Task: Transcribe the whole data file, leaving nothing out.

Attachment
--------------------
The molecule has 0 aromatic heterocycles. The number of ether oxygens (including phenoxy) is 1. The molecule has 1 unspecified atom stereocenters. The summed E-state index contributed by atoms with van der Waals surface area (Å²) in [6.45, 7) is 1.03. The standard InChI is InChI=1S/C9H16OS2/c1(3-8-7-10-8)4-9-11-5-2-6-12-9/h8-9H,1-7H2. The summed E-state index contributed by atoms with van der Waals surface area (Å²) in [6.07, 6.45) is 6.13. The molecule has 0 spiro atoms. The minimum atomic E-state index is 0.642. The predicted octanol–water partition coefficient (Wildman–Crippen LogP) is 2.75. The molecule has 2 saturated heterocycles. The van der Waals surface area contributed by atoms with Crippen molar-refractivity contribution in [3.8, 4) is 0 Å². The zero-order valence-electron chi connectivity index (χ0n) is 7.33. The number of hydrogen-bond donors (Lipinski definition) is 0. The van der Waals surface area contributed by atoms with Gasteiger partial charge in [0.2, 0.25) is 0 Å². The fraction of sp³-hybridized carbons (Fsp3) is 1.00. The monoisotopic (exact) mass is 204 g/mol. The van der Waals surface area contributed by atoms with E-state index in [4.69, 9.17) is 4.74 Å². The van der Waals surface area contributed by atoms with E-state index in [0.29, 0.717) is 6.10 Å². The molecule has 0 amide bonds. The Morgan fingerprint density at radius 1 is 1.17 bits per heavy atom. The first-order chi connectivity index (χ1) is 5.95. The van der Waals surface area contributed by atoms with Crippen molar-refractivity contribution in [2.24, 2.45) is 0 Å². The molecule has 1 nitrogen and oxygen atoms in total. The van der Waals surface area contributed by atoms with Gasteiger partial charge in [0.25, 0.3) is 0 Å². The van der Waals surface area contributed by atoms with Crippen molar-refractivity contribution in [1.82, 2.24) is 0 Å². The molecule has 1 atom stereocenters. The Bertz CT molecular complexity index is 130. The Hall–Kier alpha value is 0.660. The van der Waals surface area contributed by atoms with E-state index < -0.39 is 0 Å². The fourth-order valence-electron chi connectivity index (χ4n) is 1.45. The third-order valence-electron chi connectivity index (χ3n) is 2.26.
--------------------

The molecule has 0 aromatic heterocycles. The number of ether oxygens (including phenoxy) is 1. The molecule has 1 unspecified atom stereocenters. The summed E-state index contributed by atoms with van der Waals surface area (Å²) in [6.45, 7) is 1.03. The standard InChI is InChI=1S/C9H16OS2/c1(3-8-7-10-8)4-9-11-5-2-6-12-9/h8-9H,1-7H2. The summed E-state index contributed by atoms with van der Waals surface area (Å²) in [6.07, 6.45) is 6.13. The molecule has 0 spiro atoms. The minimum atomic E-state index is 0.642. The predicted octanol–water partition coefficient (Wildman–Crippen LogP) is 2.75. The molecule has 2 saturated heterocycles. The van der Waals surface area contributed by atoms with Crippen molar-refractivity contribution in [3.8, 4) is 0 Å². The zero-order valence-electron chi connectivity index (χ0n) is 7.33. The number of hydrogen-bond donors (Lipinski definition) is 0. The van der Waals surface area contributed by atoms with Gasteiger partial charge in [0.2, 0.25) is 0 Å². The fraction of sp³-hybridized carbons (Fsp3) is 1.00. The monoisotopic (exact) mass is 204 g/mol. The van der Waals surface area contributed by atoms with E-state index in [4.69, 9.17) is 4.74 Å². The van der Waals surface area contributed by atoms with E-state index in [0.29, 0.717) is 6.10 Å². The molecule has 0 amide bonds. The Morgan fingerprint density at radius 1 is 1.17 bits per heavy atom. The first-order chi connectivity index (χ1) is 5.95. The van der Waals surface area contributed by atoms with Crippen molar-refractivity contribution in [2.24, 2.45) is 0 Å². The molecule has 1 nitrogen and oxygen atoms in total. The van der Waals surface area contributed by atoms with Gasteiger partial charge in [0.25, 0.3) is 0 Å². The van der Waals surface area contributed by atoms with Crippen molar-refractivity contribution in [1.82, 2.24) is 0 Å². The molecule has 1 atom stereocenters. The Bertz CT molecular complexity index is 130. The Hall–Kier alpha value is 0.660. The van der Waals surface area contributed by atoms with E-state index < -0.39 is 0 Å². The fourth-order valence-electron chi connectivity index (χ4n) is 1.45. The third-order valence-electron chi connectivity index (χ3n) is 2.26.